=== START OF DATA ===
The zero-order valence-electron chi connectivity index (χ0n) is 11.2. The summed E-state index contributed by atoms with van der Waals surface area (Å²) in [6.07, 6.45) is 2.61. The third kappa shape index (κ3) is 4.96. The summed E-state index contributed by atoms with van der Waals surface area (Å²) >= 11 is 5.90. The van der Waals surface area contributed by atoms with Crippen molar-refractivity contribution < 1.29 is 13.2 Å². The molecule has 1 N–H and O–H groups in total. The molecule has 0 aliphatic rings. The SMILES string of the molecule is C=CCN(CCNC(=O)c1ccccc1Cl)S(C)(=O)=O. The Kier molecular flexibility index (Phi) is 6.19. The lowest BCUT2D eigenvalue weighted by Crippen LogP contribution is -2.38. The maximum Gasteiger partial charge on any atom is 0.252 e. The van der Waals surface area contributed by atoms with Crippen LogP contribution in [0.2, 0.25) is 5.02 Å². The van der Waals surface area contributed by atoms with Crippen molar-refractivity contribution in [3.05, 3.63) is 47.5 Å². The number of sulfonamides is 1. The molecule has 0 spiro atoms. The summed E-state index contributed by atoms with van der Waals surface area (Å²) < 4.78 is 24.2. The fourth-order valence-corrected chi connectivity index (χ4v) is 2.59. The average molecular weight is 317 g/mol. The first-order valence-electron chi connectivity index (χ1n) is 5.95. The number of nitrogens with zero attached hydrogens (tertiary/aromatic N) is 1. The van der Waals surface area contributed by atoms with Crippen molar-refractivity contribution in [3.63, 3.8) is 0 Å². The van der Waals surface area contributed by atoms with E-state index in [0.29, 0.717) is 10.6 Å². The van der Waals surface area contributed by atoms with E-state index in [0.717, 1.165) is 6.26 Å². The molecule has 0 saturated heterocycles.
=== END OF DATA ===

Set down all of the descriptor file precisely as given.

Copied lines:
The zero-order valence-electron chi connectivity index (χ0n) is 11.2. The summed E-state index contributed by atoms with van der Waals surface area (Å²) in [6.07, 6.45) is 2.61. The third kappa shape index (κ3) is 4.96. The summed E-state index contributed by atoms with van der Waals surface area (Å²) >= 11 is 5.90. The van der Waals surface area contributed by atoms with Crippen molar-refractivity contribution < 1.29 is 13.2 Å². The molecule has 1 N–H and O–H groups in total. The molecule has 0 aliphatic rings. The SMILES string of the molecule is C=CCN(CCNC(=O)c1ccccc1Cl)S(C)(=O)=O. The Kier molecular flexibility index (Phi) is 6.19. The lowest BCUT2D eigenvalue weighted by Crippen LogP contribution is -2.38. The maximum Gasteiger partial charge on any atom is 0.252 e. The van der Waals surface area contributed by atoms with Crippen LogP contribution in [0.2, 0.25) is 5.02 Å². The van der Waals surface area contributed by atoms with Crippen molar-refractivity contribution in [3.05, 3.63) is 47.5 Å². The number of sulfonamides is 1. The molecule has 0 spiro atoms. The summed E-state index contributed by atoms with van der Waals surface area (Å²) < 4.78 is 24.2. The fourth-order valence-corrected chi connectivity index (χ4v) is 2.59. The average molecular weight is 317 g/mol. The first-order valence-electron chi connectivity index (χ1n) is 5.95. The number of nitrogens with zero attached hydrogens (tertiary/aromatic N) is 1. The van der Waals surface area contributed by atoms with Crippen molar-refractivity contribution in [3.63, 3.8) is 0 Å². The van der Waals surface area contributed by atoms with E-state index in [0.29, 0.717) is 10.6 Å². The van der Waals surface area contributed by atoms with E-state index in [0.717, 1.165) is 6.26 Å². The molecule has 0 saturated heterocycles.